Silvestri Says – Limits of Skill


People don’t seem to fully grasp that there is a limit to skill. This comes up most often in deck selection, where time and time again people choose to play the complicated control deck because it is “better”, instead of just playing a more straightforward deck. They acknowledge it on some level, and may even admit to themselves that they’re making a bad decision by playing that sort of deck, even if they gain more options and potential to gain a small edge against the opponent as a result. In fact, entire archetypes have been built around such a concept and some have even done well, perhaps even being the best choice for a given tournament. Sometimes the most complicated deck is the best deck in the field, such as the case with KBC Gifts or TSP Block Teachings decks; however, I often find these two don’t coincide with one another.

Other times people create entirely new metagame archetypes, looking to cash in on surprise and by gaining small edges that way. Again, there’s a limit to how effective such plans are, but the only ones people remember are decks like Dump Truck or Zvi’s ‘Solution’ deck and how well they did at a given tournament.

Certain people who constantly stick with these types of decks also tend to incur a lot more failure and a far larger hit-miss ratio than the guy who consistently sticks with the best archetypes in a given field. Some players try to adapt some sort of a control strategy in every format even when the format is openly hostile to any type of control strategy. This Standard format is a good showing of that, but even in Extended with very powerful Blue decks, often the best decks were still combo. Part of this is simply the skill limits Magic has, no matter how good you are; you can be given circumstances where you are effectively dead before a single card has been played.

Street Fighter: 3rd Strike has no true cap on skill and what you can accomplish if dedicated enough. One of the best Japanese pro players, Kuroda, has such a mastery over the game system and optimal strategies over nearly the entire character roster that he played character roulette and still consistently won tournaments. This meant he could win with characters that not only lacked the advantages of the top tier, but ones with disadvantages so large they would be ranked 2-8 in certain match-ups between players of equivalent skill, even against other top ranked players. That’s simply impossible to do in Magic and yet some people make it sound like every small edge can somehow be capitalized to great victories.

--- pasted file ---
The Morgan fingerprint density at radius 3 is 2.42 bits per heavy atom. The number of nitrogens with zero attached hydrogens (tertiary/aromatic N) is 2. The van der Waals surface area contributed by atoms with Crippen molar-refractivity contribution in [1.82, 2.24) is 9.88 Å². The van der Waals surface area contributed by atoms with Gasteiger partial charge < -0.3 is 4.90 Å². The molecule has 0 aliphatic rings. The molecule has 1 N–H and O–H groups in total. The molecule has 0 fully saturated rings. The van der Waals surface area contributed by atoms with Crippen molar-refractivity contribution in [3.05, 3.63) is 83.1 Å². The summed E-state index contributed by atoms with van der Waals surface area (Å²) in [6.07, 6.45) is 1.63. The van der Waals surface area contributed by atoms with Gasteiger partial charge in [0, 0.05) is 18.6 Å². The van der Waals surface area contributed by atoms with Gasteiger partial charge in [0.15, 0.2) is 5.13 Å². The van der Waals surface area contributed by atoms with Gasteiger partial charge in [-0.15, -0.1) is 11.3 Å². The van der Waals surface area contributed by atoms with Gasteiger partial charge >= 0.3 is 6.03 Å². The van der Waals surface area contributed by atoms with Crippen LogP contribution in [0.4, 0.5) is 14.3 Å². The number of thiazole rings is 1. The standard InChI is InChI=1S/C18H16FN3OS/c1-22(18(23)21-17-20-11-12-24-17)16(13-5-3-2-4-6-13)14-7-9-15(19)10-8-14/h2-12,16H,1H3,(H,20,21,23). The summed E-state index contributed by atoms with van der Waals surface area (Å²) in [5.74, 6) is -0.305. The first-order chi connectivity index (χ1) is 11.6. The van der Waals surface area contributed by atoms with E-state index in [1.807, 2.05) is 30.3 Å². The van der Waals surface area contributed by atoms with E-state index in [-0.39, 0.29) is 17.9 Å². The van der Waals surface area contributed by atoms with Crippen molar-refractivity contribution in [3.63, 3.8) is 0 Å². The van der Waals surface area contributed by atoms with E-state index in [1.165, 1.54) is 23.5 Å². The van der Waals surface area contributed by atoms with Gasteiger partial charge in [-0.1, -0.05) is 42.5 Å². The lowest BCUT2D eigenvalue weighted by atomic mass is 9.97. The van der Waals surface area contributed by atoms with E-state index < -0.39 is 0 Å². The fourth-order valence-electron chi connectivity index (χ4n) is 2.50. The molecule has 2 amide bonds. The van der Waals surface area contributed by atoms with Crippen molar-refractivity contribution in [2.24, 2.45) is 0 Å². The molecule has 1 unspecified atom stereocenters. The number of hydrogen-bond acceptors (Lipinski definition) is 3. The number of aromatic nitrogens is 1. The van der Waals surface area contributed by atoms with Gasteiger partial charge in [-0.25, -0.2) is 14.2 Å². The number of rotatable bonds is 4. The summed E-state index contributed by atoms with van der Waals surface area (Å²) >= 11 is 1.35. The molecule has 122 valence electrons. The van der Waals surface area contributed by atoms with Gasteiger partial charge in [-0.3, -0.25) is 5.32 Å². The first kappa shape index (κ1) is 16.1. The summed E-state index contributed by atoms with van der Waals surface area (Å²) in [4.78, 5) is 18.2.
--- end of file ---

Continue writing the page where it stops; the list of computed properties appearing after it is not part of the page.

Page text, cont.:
In Magic, it’s rare to have a single legitimate 75/25 match between competitive decks, let alone even worse percentages. In Magic terms though, the numbers are what they are and no amount of skill will make that into a truly unreasonable number due to factors built into the game. You can surely gain some percentages points by having large skill gap and perhaps win individual matches in a convincing fashion, but over a longer period of time you’ll come to grips with the grim reality of it.

I’m not pointing this out to demoralize people or point out any flaws in the mechanics of Magic; rather I want people to be realistic when they talk about skill in some objective sense and the benefits it can provide. Remember that many of you will never reach the skill level I talk about, which is why I implore people to really consider deck choices and trying not to outthink yourself. Chapin made a good post about it during the Dredge days of Extended.

“If I was going to play Kenji in a $1,000 money match, I might want a deck like dredge. However, if I was gonna play in a tournament where I thought that I was one of the best in the room, I might be more inclined to NLU, unless everyone else was dredging.